The large oak trusses in the existing property have been sandblasted and were treated at the weekend for woodworm and associated problems.
The question now is Do we leave the beams as they are? Or treat them in some way?
We don’t really want to change the colour of them, but it would be good to seal the wood a bit to make it less prone to picking up dust and dirt. Something that would accentuate the grain with a matt finish would be ideal.
Peak Oak recommended Blanchon Maintenance Oil (http://www.peakoak.co.uk/blanchon-maintenance-oil.html). I have ordered a tin so that we can try out a small test patch first.
Inside number 9. You can see the King post truss and the tenon joints (with pegs) that join the purlins to the principal rafters.
The new windows arrived today. All hardwood and already painted the finished colour – Sandolin Superdec Jungle Green.
We only managed to get two windows in today, but there will be more carpenters onsite tomorrow, so hopefully progress should be a bit quicker.
To be fair, we have had some big thunderstorms today and this has hampered progress. The weather forecast is improving for the rest of the week.
The windows arrived around mid morning today. Around 4 in total. It will probably take the next 3-4 days to fit them all.
We only managed to get two windows in today. It took half a day to get the windows to where they were going.
The foam around the window will need to be trimmed. But this is the first window to go in…..
With the sandblaster back on site at the weekend to clean the newly rebuilt extension, we have taken the opportunity to get the outbuildings (aka shed) sandblasted too. This will help it fit in with the main house. The photos below show the before and after pictures.
The outbuildings before being sandblasted. I have had to remove the small wall here to make sure that we can get to all of the side wall.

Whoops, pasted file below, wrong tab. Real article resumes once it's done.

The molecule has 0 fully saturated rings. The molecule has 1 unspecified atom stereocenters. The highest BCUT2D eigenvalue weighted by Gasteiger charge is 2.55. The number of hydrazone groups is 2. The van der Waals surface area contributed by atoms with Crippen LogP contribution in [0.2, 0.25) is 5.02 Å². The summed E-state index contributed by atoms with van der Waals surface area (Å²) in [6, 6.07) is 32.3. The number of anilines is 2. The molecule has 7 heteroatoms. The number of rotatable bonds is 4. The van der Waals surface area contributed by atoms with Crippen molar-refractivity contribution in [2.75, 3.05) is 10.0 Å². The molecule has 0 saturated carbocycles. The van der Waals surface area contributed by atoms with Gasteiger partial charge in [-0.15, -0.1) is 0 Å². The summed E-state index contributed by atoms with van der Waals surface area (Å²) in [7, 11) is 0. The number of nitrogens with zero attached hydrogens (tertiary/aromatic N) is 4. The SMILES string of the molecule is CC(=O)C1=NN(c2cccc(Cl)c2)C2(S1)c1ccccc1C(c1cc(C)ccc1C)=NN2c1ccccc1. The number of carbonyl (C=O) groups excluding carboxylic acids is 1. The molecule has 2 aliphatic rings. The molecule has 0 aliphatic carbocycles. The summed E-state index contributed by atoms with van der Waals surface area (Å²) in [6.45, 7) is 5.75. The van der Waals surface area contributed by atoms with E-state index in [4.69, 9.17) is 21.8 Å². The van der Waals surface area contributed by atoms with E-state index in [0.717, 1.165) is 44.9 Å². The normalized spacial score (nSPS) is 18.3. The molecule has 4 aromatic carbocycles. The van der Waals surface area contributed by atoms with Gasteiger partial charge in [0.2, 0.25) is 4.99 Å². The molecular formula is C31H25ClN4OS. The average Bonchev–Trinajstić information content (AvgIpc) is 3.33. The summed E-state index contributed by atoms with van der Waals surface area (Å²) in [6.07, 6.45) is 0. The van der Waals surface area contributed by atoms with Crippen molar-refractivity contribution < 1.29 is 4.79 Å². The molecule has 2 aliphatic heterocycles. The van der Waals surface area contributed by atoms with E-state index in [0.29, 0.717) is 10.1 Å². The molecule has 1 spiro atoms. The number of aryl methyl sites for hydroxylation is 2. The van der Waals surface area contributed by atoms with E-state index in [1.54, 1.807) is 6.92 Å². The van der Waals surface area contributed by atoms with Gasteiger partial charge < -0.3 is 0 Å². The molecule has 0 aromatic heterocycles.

The outbuildings after they had been sandblasted. They now need to be pointed to make them fit in with the rest of the buildings.
Now the stonework on newly rebuilt extension is complete, we need to get it sandblasted. This needs to be done before the new windows are installed on Monday – as part of the sandblasting process we are cleaning the stone window frames removing any signs of the previous windows.
As well as sandblasting the new extension, we have also taken the opportunity to remove any marks where the scaffolding had been. Due to the scaffolding poles being so close to the building, there were patches where we couldn’t clean the building until the scaffolding had been removed. We also sandblasted the old outbuilding. This had some of the darkest stone on site and no longer looked as if it were part of the same set of buildings anymore.
This was a long day – from lunchtime through to 8:30pm. I was glad when it was all over. But the end result looks great.
You can see the stonework on the newly rebuilt extension that has been cleaned. We are now giving the outbuildings a clean so that they fit it with the rest of the property.
This is a noisy and messy job. Hence doing it on a Saturday afternoon while none of the builders are on site.
This ashlar window surround was originally upstairs in the front of the building and we have “repurposed” it for a set of windows in the rebuilt extension. The stone work has already been cleaned, but we are now taking off the remanants of the sealant used for the original windows.
The newly rebuilt extension and the outbuildings have been sandblasted to get them to “fit together”.
The first door in the outbuilding (the one that is higher than the rest) is the original toilet for the property. This dates back to around the 1700’s. The large green plastic toilet dates back to 2012. By the way, it is purely coincendental that the green toilet doors – old and new – are the same colour.
We are using stone surrounds for all of the window openings. Just as it would have been in the original cottage. We have removed some of the newer “Artstone” window surrounds and replaced them with ashlar. Artstone is a man-made aggregate product (a posh name for concrete!).
Unfortunately, one of the window surrounds at the rear of the property seems to have developed a very blotchy appearance. We have decided to return it to the quarry and not pay for it. It will be replaced with new stone from a different quarry (the same one we have used for the other ashlar windows that have not developed a fault).
While the ashlar has been removed, the masonry above is held in place using 3 acrows with “strong boys” (metal platforms) attached. It doesn’t look great, but the new ashlar should be back in place on Monday. Just in time for the new windows to be fitted.
This looks a bit precarious with 3 acrows holding up the masonry above, but I am told it is quite safe. All the faulty ashlar has been removed and the new cill has been fitted. We need to let the mortar set on the new cill before fitting the rest of the ashlar.
This was fitted about 3 weeks ago and in the last week or so has turned all blotchy. It is going back to the quarry and the replacement ashlar has already (from a different quarry).